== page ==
Ericka Wilson ’24, who currently takes the A.P. Psychology course offered at The Bronx High School of Science, is one of the many students who have been drawn to the subject. “I like knowing how the brain structure affects our every day life and how we as humans function, as well as knowing why we think the way that we do, whether it is based medically or from things done as children,” she said. This idea is shared by many of her fellow classmates.  

Anna Rosario ’24 said, “Psychology has the ability to understand humans and their behaviors. It can be both general or individualized, which is what particularly captivates me. Humans come from all types of backgrounds with differing types of experiences, memories, and interactions, so when studying each person independently, it’s fascinating what can arise and what patterns we can take notice of.” 

This increase in popularity and attention given to the field brings more attention to the debate about its status as a science. 

This conclusion is drawn from the claim that psychology doesn’t align with the five criteria for sciences, defined as terminology, quantifiability, highly controlled experimental conditions, reproducibility, and predictability and testability, and therefore should not be categorized as a science.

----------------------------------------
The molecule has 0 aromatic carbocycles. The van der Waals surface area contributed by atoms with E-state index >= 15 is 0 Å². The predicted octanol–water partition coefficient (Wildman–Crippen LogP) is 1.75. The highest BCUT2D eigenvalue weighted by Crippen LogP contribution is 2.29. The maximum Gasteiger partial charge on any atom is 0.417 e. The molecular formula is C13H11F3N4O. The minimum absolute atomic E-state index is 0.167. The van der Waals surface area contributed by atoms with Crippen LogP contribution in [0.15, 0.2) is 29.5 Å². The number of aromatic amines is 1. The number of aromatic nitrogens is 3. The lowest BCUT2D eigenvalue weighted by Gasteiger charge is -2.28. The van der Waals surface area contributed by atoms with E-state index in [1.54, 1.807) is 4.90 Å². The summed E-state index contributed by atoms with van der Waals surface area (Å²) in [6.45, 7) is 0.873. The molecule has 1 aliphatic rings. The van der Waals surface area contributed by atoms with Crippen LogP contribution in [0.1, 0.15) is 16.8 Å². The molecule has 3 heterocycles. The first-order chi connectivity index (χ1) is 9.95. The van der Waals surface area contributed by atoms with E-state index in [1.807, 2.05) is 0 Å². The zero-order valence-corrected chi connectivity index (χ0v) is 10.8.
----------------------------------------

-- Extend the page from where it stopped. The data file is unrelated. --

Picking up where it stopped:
In an article in The Los Angeles Times, psychologist Timothy D. Wilson said that he feels that his field of study is frequently disrespected and overlooked. Science writer Alex B. Berezow disagreed with this sentiment in his Los Angeles Times article ‘Why Psychology Isn’t a Science’ and declared that the supposed disrespect towards psychologists was because, “it’s rooted in the tired exasperation that scientists feel when non-scientists try to pretend they are scientists.” 

One point that Berezow brings up is that emotions and the reasons for which they are felt vary from person to person. Though there are likely commonalities between some groups of people, there is no tool like a microscope or ruler to measure such emotions, and placing abstract sensory concepts under one definition will not fit nearly enough cases per feeling. Since feelings such as happiness cannot be strictly defined, psychology fails to meet the requirements for clear terminology and quantifiability. 

The Stanford Prison Experiment of 1971 aimed to study how individuals conformed to societal roles. Stanford professor Philip Zimbardo selected a group of 24 male college students to act as either prisoners or prison guards. Zimbardo had to shut the experiment after six days because the group had conformed to their roles so much that the environment grew tense and dangerous.